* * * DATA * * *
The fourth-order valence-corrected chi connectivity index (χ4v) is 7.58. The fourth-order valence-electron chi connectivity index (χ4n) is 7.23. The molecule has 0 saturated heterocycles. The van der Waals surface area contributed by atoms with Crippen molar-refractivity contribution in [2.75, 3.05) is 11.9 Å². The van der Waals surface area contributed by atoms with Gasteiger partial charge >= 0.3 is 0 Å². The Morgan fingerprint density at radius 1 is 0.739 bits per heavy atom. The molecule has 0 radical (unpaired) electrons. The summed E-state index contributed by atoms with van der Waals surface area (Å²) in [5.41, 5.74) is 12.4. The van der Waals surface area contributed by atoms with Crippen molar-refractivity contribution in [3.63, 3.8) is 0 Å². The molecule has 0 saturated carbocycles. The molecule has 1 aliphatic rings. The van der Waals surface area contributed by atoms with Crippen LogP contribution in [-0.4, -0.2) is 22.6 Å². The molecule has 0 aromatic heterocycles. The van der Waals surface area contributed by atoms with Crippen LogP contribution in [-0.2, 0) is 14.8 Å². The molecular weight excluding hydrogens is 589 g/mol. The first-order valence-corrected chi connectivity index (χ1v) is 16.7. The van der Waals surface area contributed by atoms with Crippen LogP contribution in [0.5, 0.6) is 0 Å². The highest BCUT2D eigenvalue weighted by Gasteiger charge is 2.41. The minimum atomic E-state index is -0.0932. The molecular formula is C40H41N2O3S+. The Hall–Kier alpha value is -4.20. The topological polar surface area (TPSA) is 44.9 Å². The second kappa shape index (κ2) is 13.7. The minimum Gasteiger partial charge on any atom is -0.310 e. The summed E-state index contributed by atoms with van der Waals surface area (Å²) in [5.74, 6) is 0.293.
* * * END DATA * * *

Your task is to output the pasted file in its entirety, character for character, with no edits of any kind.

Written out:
The fourth-order valence-corrected chi connectivity index (χ4v) is 7.58. The fourth-order valence-electron chi connectivity index (χ4n) is 7.23. The molecule has 0 saturated heterocycles. The van der Waals surface area contributed by atoms with Crippen molar-refractivity contribution in [2.75, 3.05) is 11.9 Å². The van der Waals surface area contributed by atoms with Gasteiger partial charge >= 0.3 is 0 Å². The Morgan fingerprint density at radius 1 is 0.739 bits per heavy atom. The molecule has 0 radical (unpaired) electrons. The summed E-state index contributed by atoms with van der Waals surface area (Å²) in [5.41, 5.74) is 12.4. The van der Waals surface area contributed by atoms with Crippen molar-refractivity contribution in [3.63, 3.8) is 0 Å². The molecule has 0 saturated carbocycles. The molecule has 1 aliphatic rings. The van der Waals surface area contributed by atoms with Crippen LogP contribution in [-0.4, -0.2) is 22.6 Å². The molecule has 0 aromatic heterocycles. The van der Waals surface area contributed by atoms with Crippen LogP contribution in [-0.2, 0) is 14.8 Å². The molecular weight excluding hydrogens is 589 g/mol. The first-order valence-corrected chi connectivity index (χ1v) is 16.7. The van der Waals surface area contributed by atoms with Crippen LogP contribution in [0.5, 0.6) is 0 Å². The highest BCUT2D eigenvalue weighted by Gasteiger charge is 2.41. The minimum atomic E-state index is -0.0932. The molecular formula is C40H41N2O3S+. The Hall–Kier alpha value is -4.20. The topological polar surface area (TPSA) is 44.9 Å². The second kappa shape index (κ2) is 13.7. The minimum Gasteiger partial charge on any atom is -0.310 e. The summed E-state index contributed by atoms with van der Waals surface area (Å²) in [5.74, 6) is 0.293.